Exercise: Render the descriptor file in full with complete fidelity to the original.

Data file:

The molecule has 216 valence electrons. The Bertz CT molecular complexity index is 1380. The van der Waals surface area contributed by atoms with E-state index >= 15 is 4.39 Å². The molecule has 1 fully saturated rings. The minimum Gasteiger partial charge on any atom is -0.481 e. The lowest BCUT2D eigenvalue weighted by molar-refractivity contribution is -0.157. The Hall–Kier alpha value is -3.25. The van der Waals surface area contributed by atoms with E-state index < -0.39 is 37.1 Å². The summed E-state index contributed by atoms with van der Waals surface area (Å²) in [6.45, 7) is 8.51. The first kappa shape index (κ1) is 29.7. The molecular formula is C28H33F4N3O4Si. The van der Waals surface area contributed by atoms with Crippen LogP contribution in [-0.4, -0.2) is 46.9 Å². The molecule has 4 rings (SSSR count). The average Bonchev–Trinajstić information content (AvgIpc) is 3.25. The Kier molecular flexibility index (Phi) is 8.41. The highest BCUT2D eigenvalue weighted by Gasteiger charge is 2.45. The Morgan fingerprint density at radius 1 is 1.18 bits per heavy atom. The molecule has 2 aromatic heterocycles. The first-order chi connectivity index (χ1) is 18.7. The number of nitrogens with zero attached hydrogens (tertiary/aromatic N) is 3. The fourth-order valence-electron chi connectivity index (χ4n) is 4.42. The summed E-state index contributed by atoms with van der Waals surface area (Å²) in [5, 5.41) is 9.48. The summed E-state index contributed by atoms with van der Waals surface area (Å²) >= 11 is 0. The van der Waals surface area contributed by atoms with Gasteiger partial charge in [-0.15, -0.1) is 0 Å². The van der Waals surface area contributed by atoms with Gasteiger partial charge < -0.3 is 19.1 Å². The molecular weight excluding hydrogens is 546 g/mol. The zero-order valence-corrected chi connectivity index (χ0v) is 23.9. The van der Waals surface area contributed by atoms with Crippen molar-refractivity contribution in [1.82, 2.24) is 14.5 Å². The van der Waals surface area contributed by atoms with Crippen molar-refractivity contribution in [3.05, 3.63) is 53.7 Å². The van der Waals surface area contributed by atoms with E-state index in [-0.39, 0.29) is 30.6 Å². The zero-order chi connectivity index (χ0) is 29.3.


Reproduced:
The molecule has 216 valence electrons. The Bertz CT molecular complexity index is 1380. The van der Waals surface area contributed by atoms with E-state index >= 15 is 4.39 Å². The molecule has 1 fully saturated rings. The minimum Gasteiger partial charge on any atom is -0.481 e. The lowest BCUT2D eigenvalue weighted by molar-refractivity contribution is -0.157. The Hall–Kier alpha value is -3.25. The van der Waals surface area contributed by atoms with E-state index < -0.39 is 37.1 Å². The summed E-state index contributed by atoms with van der Waals surface area (Å²) in [6.45, 7) is 8.51. The first kappa shape index (κ1) is 29.7. The molecular formula is C28H33F4N3O4Si. The van der Waals surface area contributed by atoms with Crippen LogP contribution in [-0.4, -0.2) is 46.9 Å². The molecule has 4 rings (SSSR count). The average Bonchev–Trinajstić information content (AvgIpc) is 3.25. The Kier molecular flexibility index (Phi) is 8.41. The highest BCUT2D eigenvalue weighted by Gasteiger charge is 2.45. The Morgan fingerprint density at radius 1 is 1.18 bits per heavy atom. The molecule has 2 aromatic heterocycles. The first-order chi connectivity index (χ1) is 18.7. The number of nitrogens with zero attached hydrogens (tertiary/aromatic N) is 3. The fourth-order valence-electron chi connectivity index (χ4n) is 4.42. The summed E-state index contributed by atoms with van der Waals surface area (Å²) in [5, 5.41) is 9.48. The summed E-state index contributed by atoms with van der Waals surface area (Å²) >= 11 is 0. The van der Waals surface area contributed by atoms with Gasteiger partial charge in [-0.15, -0.1) is 0 Å². The van der Waals surface area contributed by atoms with Gasteiger partial charge < -0.3 is 19.1 Å². The molecular weight excluding hydrogens is 546 g/mol. The zero-order valence-corrected chi connectivity index (χ0v) is 23.9. The van der Waals surface area contributed by atoms with Crippen molar-refractivity contribution in [1.82, 2.24) is 14.5 Å². The van der Waals surface area contributed by atoms with Crippen molar-refractivity contribution in [3.05, 3.63) is 53.7 Å². The van der Waals surface area contributed by atoms with E-state index in [-0.39, 0.29) is 30.6 Å². The zero-order chi connectivity index (χ0) is 29.3.